At the beginning, when the laws of Animal Farm were first formulated, the retiring age had been fixed for horses and pigs at twelve, for cows at fourteen, for dogs at nine, for sheep at seven, and for hens and geese at five. Liberal old-age pensions had been agreed upon. As yet no animal had actually retired on pension, but of late the subject had been discussed more and more. Now that the small field beyond the orchard had been set aside for barley, it was rumoured that a corner of the large pasture was to be fenced off and turned into a grazing-ground for superannuated animals. For a horse, it was said, the pension would be five pounds of corn a day and, in winter, fifteen pounds of hay, with a carrot or possibly an apple on public holidays. Boxer’s twelfth birthday was due in the late summer of the following year.

    Meanwhile life was hard. The winter was as cold as the last one had been, and food was even shorter. Once again all rations were reduced, except those of the pigs and the dogs. A too rigid equality in rations, Squealer explained, would have been contrary to the principles of Animalism. In any case he had no difficulty in proving to the other animals that they were NOT in reality short of food, whatever the appearances might be. For the time being, certainly, it had been found necessary to make a readjustment of rations (Squealer always spoke of it as a “readjustment,” never as a “reduction”), but in comparison with the days of Jones, the improvement was enormous. Reading out the figures in a shrill, rapid voice, he proved to them in detail that they had more oats, more hay, more turnips than they had had in Jones’s day, that they worked shorter hours, that their drinking water was of better quality, that they lived longer, that a larger proportion of their young ones survived infancy, and that they had more straw in their stalls and suffered less from fleas. The animals believed every word of it. Truth to tell, Jones and all he stood for had almost faded out of their memories. They knew that life nowadays was harsh and bare, that they were often hungry and often cold, and that they were usually working when they were not asleep. But doubtless it had been worse in the old days. They were glad to believe so. Besides, in those days they had been slaves and now they were free, and that made all the difference, as Squealer did not fail to point out.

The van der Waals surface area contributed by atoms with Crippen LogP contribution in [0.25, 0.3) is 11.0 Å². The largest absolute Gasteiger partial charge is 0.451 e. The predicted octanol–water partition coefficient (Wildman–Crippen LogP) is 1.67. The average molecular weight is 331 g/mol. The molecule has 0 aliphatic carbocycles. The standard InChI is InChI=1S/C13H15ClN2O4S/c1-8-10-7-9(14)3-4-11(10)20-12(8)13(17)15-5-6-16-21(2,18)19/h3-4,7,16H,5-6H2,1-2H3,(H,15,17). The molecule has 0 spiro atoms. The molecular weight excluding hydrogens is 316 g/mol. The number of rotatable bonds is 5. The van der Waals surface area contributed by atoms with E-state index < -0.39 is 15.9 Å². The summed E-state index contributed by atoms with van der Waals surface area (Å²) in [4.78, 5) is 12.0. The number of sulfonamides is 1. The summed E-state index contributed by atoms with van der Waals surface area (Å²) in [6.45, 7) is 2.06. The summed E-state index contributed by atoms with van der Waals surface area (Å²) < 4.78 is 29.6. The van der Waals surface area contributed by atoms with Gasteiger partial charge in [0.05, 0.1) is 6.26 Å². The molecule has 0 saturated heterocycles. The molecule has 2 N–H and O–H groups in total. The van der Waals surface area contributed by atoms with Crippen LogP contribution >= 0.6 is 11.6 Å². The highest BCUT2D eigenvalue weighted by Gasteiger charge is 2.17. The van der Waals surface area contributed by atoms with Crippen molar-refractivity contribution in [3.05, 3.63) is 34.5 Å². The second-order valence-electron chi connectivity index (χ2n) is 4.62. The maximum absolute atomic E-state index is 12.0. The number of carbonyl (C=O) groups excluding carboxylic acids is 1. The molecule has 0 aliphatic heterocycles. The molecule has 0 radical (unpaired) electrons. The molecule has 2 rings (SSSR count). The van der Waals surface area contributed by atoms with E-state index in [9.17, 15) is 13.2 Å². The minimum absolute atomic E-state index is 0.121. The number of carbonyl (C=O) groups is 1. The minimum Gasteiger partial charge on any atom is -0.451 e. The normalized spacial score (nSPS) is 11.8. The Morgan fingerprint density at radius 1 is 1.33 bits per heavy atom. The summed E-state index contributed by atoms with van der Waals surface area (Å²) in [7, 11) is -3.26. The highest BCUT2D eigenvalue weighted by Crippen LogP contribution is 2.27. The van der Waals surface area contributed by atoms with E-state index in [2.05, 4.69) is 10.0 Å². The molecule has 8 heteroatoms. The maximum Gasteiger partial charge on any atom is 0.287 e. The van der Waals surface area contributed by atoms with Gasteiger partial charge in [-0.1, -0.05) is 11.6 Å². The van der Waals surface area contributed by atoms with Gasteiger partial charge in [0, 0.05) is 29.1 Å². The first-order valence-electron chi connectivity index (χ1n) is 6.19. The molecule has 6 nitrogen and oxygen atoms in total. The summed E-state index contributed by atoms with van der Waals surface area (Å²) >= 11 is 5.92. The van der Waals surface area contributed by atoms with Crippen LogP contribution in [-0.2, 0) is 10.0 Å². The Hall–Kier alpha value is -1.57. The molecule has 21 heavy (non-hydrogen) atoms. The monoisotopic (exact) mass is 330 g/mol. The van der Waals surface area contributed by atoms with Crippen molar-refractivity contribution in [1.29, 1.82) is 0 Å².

From chapter 9, Animal Farm (1945) by George Orwell The novel was said to have been written as a parody of Stalinism, and the Soviet state generally. (I’ve never seen where Orwell said this.) Hence, presumably, the fall of that state has made the novel, automatically, obsolete.

  2. FFein says:

    I’m amused by his comment that he got rich the old fashioned way — by working hard — but in his circles I think what that really means is that he inherited it (although he also says that he didn’t inherit anything — $1 million in his eyes is nothing apparently). He’s so confused.

  3. Mack says:

    Rommney inherited nothing but $1 million, an elevated social station, surrounded by the folks who own and run things, and a profound sense of entitlement. Reminds me of my sister’s college boyfriend who graduated from Northwestern University with a Bachelors in Popular Culture (comic books, essentially) and an inside sales position at Xerox in the Chicago Loop, which was only moderately more challenging than position papers on the Green Lantern, but considerably better paid.
    He inherited nothing but a family who could pay full boat at NU and a roommate whose father was the Senior VP of Sales at Xerox.
    Same sort of person who would tell you how he earned all his fortune with hard work. (My sister married a Chicago teacher and is much better off)